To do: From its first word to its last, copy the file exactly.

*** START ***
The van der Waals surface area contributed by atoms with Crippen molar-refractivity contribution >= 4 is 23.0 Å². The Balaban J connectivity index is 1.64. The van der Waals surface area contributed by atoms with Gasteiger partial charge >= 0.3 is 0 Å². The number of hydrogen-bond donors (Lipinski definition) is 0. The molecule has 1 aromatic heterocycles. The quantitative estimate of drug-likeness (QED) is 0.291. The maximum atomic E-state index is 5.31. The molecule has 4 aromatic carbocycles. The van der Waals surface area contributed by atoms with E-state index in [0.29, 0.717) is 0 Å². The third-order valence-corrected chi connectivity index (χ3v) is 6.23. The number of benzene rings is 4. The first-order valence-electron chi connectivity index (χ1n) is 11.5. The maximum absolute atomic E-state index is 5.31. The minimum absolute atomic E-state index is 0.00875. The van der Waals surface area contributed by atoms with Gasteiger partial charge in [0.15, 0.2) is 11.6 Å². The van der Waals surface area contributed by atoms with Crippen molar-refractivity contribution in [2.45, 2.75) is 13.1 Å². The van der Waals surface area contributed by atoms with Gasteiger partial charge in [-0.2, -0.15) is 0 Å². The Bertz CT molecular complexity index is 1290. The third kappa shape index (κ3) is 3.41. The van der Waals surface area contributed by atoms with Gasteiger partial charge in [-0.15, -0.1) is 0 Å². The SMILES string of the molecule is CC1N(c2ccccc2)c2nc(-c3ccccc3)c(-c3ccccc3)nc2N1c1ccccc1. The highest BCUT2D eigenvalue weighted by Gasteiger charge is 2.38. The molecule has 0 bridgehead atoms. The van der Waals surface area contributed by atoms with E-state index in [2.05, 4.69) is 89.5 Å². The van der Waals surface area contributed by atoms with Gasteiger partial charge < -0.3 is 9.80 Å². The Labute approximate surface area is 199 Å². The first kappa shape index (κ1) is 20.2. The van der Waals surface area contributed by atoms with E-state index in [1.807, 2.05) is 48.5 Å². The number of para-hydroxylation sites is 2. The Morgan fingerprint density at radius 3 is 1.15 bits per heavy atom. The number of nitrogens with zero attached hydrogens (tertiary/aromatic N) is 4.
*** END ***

The van der Waals surface area contributed by atoms with Crippen molar-refractivity contribution >= 4 is 23.0 Å². The Balaban J connectivity index is 1.64. The van der Waals surface area contributed by atoms with Gasteiger partial charge >= 0.3 is 0 Å². The number of hydrogen-bond donors (Lipinski definition) is 0. The molecule has 1 aromatic heterocycles. The quantitative estimate of drug-likeness (QED) is 0.291. The maximum atomic E-state index is 5.31. The molecule has 4 aromatic carbocycles. The van der Waals surface area contributed by atoms with E-state index in [0.29, 0.717) is 0 Å². The third-order valence-corrected chi connectivity index (χ3v) is 6.23. The number of benzene rings is 4. The first-order valence-electron chi connectivity index (χ1n) is 11.5. The maximum absolute atomic E-state index is 5.31. The minimum absolute atomic E-state index is 0.00875. The van der Waals surface area contributed by atoms with Gasteiger partial charge in [0.15, 0.2) is 11.6 Å². The van der Waals surface area contributed by atoms with Crippen molar-refractivity contribution in [2.45, 2.75) is 13.1 Å². The van der Waals surface area contributed by atoms with Gasteiger partial charge in [-0.2, -0.15) is 0 Å². The Bertz CT molecular complexity index is 1290. The third kappa shape index (κ3) is 3.41. The van der Waals surface area contributed by atoms with Gasteiger partial charge in [-0.15, -0.1) is 0 Å². The SMILES string of the molecule is CC1N(c2ccccc2)c2nc(-c3ccccc3)c(-c3ccccc3)nc2N1c1ccccc1. The highest BCUT2D eigenvalue weighted by Gasteiger charge is 2.38. The molecule has 0 bridgehead atoms. The van der Waals surface area contributed by atoms with E-state index in [2.05, 4.69) is 89.5 Å². The van der Waals surface area contributed by atoms with Gasteiger partial charge < -0.3 is 9.80 Å². The Labute approximate surface area is 199 Å². The first kappa shape index (κ1) is 20.2. The van der Waals surface area contributed by atoms with E-state index in [1.807, 2.05) is 48.5 Å². The number of para-hydroxylation sites is 2. The Morgan fingerprint density at radius 3 is 1.15 bits per heavy atom. The number of nitrogens with zero attached hydrogens (tertiary/aromatic N) is 4.